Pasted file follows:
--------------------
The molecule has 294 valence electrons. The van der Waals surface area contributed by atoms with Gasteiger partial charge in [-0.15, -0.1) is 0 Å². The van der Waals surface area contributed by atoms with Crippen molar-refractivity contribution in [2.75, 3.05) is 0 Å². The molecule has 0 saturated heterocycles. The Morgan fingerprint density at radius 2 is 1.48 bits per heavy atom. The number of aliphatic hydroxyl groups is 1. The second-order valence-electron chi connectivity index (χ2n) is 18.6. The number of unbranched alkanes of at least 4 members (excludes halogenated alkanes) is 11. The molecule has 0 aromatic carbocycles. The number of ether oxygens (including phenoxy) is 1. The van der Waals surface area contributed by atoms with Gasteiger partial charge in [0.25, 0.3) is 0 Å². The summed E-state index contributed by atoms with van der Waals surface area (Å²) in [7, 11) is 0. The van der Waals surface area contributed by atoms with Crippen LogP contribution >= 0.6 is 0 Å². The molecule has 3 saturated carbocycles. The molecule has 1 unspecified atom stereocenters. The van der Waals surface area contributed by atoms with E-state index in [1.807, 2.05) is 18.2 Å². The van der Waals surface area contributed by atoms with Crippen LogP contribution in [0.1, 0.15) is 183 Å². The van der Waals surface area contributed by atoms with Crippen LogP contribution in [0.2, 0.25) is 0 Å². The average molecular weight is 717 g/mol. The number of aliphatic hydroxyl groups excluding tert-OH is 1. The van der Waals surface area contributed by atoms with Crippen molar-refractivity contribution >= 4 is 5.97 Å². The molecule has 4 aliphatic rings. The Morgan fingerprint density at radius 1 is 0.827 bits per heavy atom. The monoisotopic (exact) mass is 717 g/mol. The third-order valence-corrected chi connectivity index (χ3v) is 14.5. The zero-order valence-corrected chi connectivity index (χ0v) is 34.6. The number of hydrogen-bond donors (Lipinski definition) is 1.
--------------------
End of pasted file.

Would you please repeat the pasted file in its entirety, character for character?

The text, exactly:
The molecule has 294 valence electrons. The van der Waals surface area contributed by atoms with Gasteiger partial charge in [-0.15, -0.1) is 0 Å². The van der Waals surface area contributed by atoms with Crippen molar-refractivity contribution in [2.75, 3.05) is 0 Å². The molecule has 0 saturated heterocycles. The Morgan fingerprint density at radius 2 is 1.48 bits per heavy atom. The number of aliphatic hydroxyl groups is 1. The second-order valence-electron chi connectivity index (χ2n) is 18.6. The number of unbranched alkanes of at least 4 members (excludes halogenated alkanes) is 11. The molecule has 0 aromatic carbocycles. The number of ether oxygens (including phenoxy) is 1. The van der Waals surface area contributed by atoms with Gasteiger partial charge in [0.25, 0.3) is 0 Å². The summed E-state index contributed by atoms with van der Waals surface area (Å²) in [7, 11) is 0. The van der Waals surface area contributed by atoms with Crippen LogP contribution >= 0.6 is 0 Å². The molecule has 3 saturated carbocycles. The molecule has 1 unspecified atom stereocenters. The van der Waals surface area contributed by atoms with E-state index in [1.807, 2.05) is 18.2 Å². The van der Waals surface area contributed by atoms with Crippen LogP contribution in [0.1, 0.15) is 183 Å². The van der Waals surface area contributed by atoms with Crippen LogP contribution in [0.2, 0.25) is 0 Å². The average molecular weight is 717 g/mol. The number of aliphatic hydroxyl groups excluding tert-OH is 1. The van der Waals surface area contributed by atoms with Crippen molar-refractivity contribution >= 4 is 5.97 Å². The molecule has 4 aliphatic rings. The Morgan fingerprint density at radius 1 is 0.827 bits per heavy atom. The monoisotopic (exact) mass is 717 g/mol. The third-order valence-corrected chi connectivity index (χ3v) is 14.5. The zero-order valence-corrected chi connectivity index (χ0v) is 34.6. The number of hydrogen-bond donors (Lipinski definition) is 1.